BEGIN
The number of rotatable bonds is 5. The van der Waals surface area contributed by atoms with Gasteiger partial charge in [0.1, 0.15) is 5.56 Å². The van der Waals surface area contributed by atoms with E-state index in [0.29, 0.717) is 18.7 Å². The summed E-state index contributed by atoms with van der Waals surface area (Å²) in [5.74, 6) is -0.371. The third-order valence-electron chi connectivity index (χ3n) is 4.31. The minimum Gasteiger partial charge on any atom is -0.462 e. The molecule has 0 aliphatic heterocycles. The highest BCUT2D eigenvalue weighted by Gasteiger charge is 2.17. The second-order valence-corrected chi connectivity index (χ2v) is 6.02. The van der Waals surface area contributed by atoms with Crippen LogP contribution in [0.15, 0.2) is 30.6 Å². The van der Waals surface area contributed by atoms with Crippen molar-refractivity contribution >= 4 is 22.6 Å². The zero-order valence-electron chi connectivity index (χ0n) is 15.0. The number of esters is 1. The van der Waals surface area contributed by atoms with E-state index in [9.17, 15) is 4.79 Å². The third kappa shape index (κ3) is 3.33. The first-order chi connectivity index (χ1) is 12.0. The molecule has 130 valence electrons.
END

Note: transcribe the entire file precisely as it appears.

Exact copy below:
The number of rotatable bonds is 5. The van der Waals surface area contributed by atoms with Gasteiger partial charge in [0.1, 0.15) is 5.56 Å². The van der Waals surface area contributed by atoms with E-state index in [0.29, 0.717) is 18.7 Å². The summed E-state index contributed by atoms with van der Waals surface area (Å²) in [5.74, 6) is -0.371. The third-order valence-electron chi connectivity index (χ3n) is 4.31. The minimum Gasteiger partial charge on any atom is -0.462 e. The molecule has 0 aliphatic heterocycles. The highest BCUT2D eigenvalue weighted by Gasteiger charge is 2.17. The second-order valence-corrected chi connectivity index (χ2v) is 6.02. The van der Waals surface area contributed by atoms with Crippen LogP contribution in [0.15, 0.2) is 30.6 Å². The van der Waals surface area contributed by atoms with Crippen molar-refractivity contribution >= 4 is 22.6 Å². The zero-order valence-electron chi connectivity index (χ0n) is 15.0. The number of esters is 1. The van der Waals surface area contributed by atoms with E-state index in [9.17, 15) is 4.79 Å². The third kappa shape index (κ3) is 3.33. The first-order chi connectivity index (χ1) is 12.0. The molecule has 130 valence electrons.